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Injuries to the hamstring muscles or tendons including those that attach in the groin are usually the result of a sporting injury. They usually respond well to physiotherapy led activity modifcation and strengthening. If they are severe or not responding they may require surgery.

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Injuries to the hamstring muscles or tendons including those that attach in the groin are usually the result of a sporting injury. They usually respond well to physiotherapy led activity modifcation and strengthening. If they are severe or not responding they may require surgery.

The most common cause is a sporting injury leading to a sudden onset of pain in the groin or lower buttocks. This is usually from sprinting or a sudden burst of pace. Acute injuries can also occur with a slip and fall. 

In the more longterm or chronic cases, the tendons can become weakened or inflamed with or without a tear. 

You would usually feel a pain deep in the lower buttock or upper thigh as the main hamstrings attach to your seatbones (ischial tuberosities). Some of these injuries occur closer to the midline and cause groin pain. 

The pain is usually worse when walking, running or sprinting. The hamstrings bend the knee and extend or push the hip backwards. These movements are usually more painful.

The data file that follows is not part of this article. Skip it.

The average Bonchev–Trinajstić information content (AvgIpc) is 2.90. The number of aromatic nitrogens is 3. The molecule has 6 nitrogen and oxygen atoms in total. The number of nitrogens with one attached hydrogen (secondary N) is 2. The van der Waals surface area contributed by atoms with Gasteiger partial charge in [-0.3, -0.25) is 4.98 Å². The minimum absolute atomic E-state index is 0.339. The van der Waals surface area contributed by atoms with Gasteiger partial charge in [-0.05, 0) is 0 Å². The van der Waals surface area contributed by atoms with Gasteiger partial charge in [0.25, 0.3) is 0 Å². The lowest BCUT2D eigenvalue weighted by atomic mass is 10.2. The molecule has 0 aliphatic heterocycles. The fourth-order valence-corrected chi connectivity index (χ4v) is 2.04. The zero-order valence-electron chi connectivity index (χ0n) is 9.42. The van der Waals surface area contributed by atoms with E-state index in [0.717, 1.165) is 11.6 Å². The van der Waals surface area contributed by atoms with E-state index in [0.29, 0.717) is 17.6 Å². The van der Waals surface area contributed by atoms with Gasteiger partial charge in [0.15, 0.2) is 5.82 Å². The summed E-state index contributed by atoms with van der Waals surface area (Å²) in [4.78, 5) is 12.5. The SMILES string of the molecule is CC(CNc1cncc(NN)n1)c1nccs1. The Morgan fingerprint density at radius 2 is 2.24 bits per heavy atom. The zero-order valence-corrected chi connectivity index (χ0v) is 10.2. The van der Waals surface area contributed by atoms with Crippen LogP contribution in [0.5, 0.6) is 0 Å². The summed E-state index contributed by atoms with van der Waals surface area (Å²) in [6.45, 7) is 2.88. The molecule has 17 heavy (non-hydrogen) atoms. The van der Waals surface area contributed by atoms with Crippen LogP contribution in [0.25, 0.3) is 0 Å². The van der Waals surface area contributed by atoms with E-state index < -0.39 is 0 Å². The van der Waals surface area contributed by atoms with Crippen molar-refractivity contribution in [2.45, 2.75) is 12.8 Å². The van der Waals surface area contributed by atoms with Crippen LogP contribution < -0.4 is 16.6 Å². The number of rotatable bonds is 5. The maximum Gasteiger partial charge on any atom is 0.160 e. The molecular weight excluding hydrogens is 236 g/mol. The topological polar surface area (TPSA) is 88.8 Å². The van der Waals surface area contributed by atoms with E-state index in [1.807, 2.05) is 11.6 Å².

With a significant tear, some people have pain on sitting and the large sciatic nerve that runs close to the hamstring tendons can also be involved in scar tissue causing pain and numbness down the leg. 

A thorough physical exam and medical history assesses possible causes of your symptoms. X-rays are usually not helpful unless the tendon tear has taken some bone off with it. 

An MRI scan will show the hamtring muscles and tendons in more detail.

Some large hamstring tears need early surgery to place the tendon back at its attachment site. However, the majority of tears do well with non-surgical options such a physiotherapy which can manage the pain and improve function. 

Click here to learn more about our non-operative therapies that can help hamstring injuries.

Over the counter pain medications such as paracetamol (Panadol osteo) and ibuprofen (Nurofen) can relieve symptoms.

Cortisone and PRP (platelet rich plasma) injections can be used but need to be manged by your specialist as they can also weaken the tendons. There is a limit to how often they can be given safely: we use them to settle your symptoms so that you can manage the functional exercises that provide long-term relief.

If your pain is not relieved by these therapies and is significantly impacting your quality of life, you may be a candidate for surgery reapir of the tendons. 

See all Hip Conditions

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